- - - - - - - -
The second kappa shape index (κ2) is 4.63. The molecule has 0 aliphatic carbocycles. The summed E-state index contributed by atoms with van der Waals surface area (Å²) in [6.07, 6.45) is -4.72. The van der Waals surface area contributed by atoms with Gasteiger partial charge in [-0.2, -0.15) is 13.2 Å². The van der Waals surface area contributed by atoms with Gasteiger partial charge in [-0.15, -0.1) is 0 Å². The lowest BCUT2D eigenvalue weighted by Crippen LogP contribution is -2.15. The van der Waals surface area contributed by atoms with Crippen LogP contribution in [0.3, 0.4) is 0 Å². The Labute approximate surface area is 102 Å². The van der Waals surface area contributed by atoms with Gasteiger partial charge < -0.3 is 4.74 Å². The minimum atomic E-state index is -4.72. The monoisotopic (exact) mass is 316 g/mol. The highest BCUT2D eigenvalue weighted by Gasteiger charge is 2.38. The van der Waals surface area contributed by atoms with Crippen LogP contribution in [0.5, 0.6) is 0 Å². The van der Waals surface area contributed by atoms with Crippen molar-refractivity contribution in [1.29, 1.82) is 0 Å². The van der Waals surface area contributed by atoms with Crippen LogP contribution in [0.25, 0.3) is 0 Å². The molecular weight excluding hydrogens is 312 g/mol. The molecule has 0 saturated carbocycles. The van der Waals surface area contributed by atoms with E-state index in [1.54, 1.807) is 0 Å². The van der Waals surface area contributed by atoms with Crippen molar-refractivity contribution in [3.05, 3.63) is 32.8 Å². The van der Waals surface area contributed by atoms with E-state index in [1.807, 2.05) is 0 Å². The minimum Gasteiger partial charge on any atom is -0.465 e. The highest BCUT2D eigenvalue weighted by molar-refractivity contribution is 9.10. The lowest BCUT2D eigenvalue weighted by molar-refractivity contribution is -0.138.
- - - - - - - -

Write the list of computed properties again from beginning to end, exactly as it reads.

The second kappa shape index (κ2) is 4.63. The molecule has 0 aliphatic carbocycles. The summed E-state index contributed by atoms with van der Waals surface area (Å²) in [6.07, 6.45) is -4.72. The van der Waals surface area contributed by atoms with Gasteiger partial charge in [-0.2, -0.15) is 13.2 Å². The van der Waals surface area contributed by atoms with Gasteiger partial charge in [-0.15, -0.1) is 0 Å². The lowest BCUT2D eigenvalue weighted by Crippen LogP contribution is -2.15. The van der Waals surface area contributed by atoms with Crippen LogP contribution in [0.3, 0.4) is 0 Å². The Labute approximate surface area is 102 Å². The van der Waals surface area contributed by atoms with Gasteiger partial charge < -0.3 is 4.74 Å². The minimum atomic E-state index is -4.72. The monoisotopic (exact) mass is 316 g/mol. The highest BCUT2D eigenvalue weighted by Gasteiger charge is 2.38. The van der Waals surface area contributed by atoms with Crippen LogP contribution in [0.5, 0.6) is 0 Å². The van der Waals surface area contributed by atoms with Crippen molar-refractivity contribution in [1.29, 1.82) is 0 Å². The van der Waals surface area contributed by atoms with Crippen LogP contribution in [0.25, 0.3) is 0 Å². The molecular weight excluding hydrogens is 312 g/mol. The molecule has 0 saturated carbocycles. The van der Waals surface area contributed by atoms with E-state index in [1.54, 1.807) is 0 Å². The van der Waals surface area contributed by atoms with Crippen molar-refractivity contribution in [3.05, 3.63) is 32.8 Å². The van der Waals surface area contributed by atoms with E-state index in [1.807, 2.05) is 0 Å². The minimum Gasteiger partial charge on any atom is -0.465 e. The highest BCUT2D eigenvalue weighted by molar-refractivity contribution is 9.10. The lowest BCUT2D eigenvalue weighted by molar-refractivity contribution is -0.138.